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Vendors everywhere are determined to reduce the complexity associated with configuring and deploying IT equipment.

The latest example is EMC, which today launched a VSPEX Proven Infrastructure reference architecture that initially consists of 14 configurations that have been tested and pre-integrated by EMC to work with virtualization software from VMware, Microsoft and Citrix, and IT infrastructure from Cisco, Brocade and Intel.

According to Fred Kohout, EMC vice president of worldwide channel marketing, the basic idea is to give solution providers a more open alternative to deploying pre-configured EMC storage systems. That approach allows solution providers to gain the benefits of being able to quickly deploy EMC storage without necessarily having to commit to a specific server architecture such as the Vblock integrated server environment created by The Virtual Computing Environment Company (VCE), a joint venture between EMC, Cisco, VMware and Intel.

Over the last two years the channel has seen a wave of pre-integrated systems come to market from companies such as IBM and Hewlett-Packard that now capable of automating any number of systems management functions. Now EMC is starting to apply those same concepts to storage systems.

Kohout says the upside of this approach is that allows solution provider to rely on fewer engineers to support a larger number of customers, theoretically making IT services more profitable. The downside, however, might be a drop in the amount of revenue being generated by IT technical services as the number of billable hours associated with setting up and configuring IT systems continues to drop.

Given the simple fact that there’s no such thing as stopping the march of IT progress, these advancements are not so much anything solution providers can avoid as much as they need to just factor into their business models.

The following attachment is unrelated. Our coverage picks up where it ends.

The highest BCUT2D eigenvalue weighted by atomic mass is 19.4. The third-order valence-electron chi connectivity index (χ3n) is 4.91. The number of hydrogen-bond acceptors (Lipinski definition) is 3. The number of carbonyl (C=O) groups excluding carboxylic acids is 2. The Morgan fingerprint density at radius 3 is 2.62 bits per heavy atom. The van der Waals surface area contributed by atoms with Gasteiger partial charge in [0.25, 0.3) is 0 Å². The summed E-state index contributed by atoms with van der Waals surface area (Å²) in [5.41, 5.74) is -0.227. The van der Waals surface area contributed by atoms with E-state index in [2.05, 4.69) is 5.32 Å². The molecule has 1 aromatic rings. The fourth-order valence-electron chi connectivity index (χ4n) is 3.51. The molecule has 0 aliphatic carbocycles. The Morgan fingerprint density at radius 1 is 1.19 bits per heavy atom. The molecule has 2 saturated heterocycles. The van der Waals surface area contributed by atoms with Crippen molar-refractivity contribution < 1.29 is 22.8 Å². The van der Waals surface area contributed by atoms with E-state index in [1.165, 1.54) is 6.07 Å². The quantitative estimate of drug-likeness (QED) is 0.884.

In theory, customers want IT projects to take a lot less time to be completed, which is driving much of the interest in pre-integrated systems. At the same time, however, it’s still unclear to what degree customers will take to the higher levels of IT automation being provided. Many IT organizations are notorious for wanting to tune systems to meet specific custom requirements and are often dubious about anything to do with IT automation. The major issue is that not only is IT automation seen as a potential threat to the jobs of IT administrators, IT organizations are frequently not comfortable with automated process that they don’t have a lot of visibility into in the event that something goes wrong.

IT vendors, on the other hand, argue that fewer things will go wrong because the opportunity to introduce human error is sharply reduced. That could also be a very good thing for the channel because it means that number of customer support incidents could also substantially drop.

Of course, many solution providers simply think of deploying IT infrastructure as a means to an end. The faster the IT infrastructure is installed, the sooner they can begin rolling out applications. It’s the delivery and ongoing management of those applications that generates the lion’s share of the solution provider’s profits.

There’s no doubt that IT systems management is being transformed mostly for the better. The real issue facing solution providers is how to rebalance their services portfolio in a way that reflects this new reality.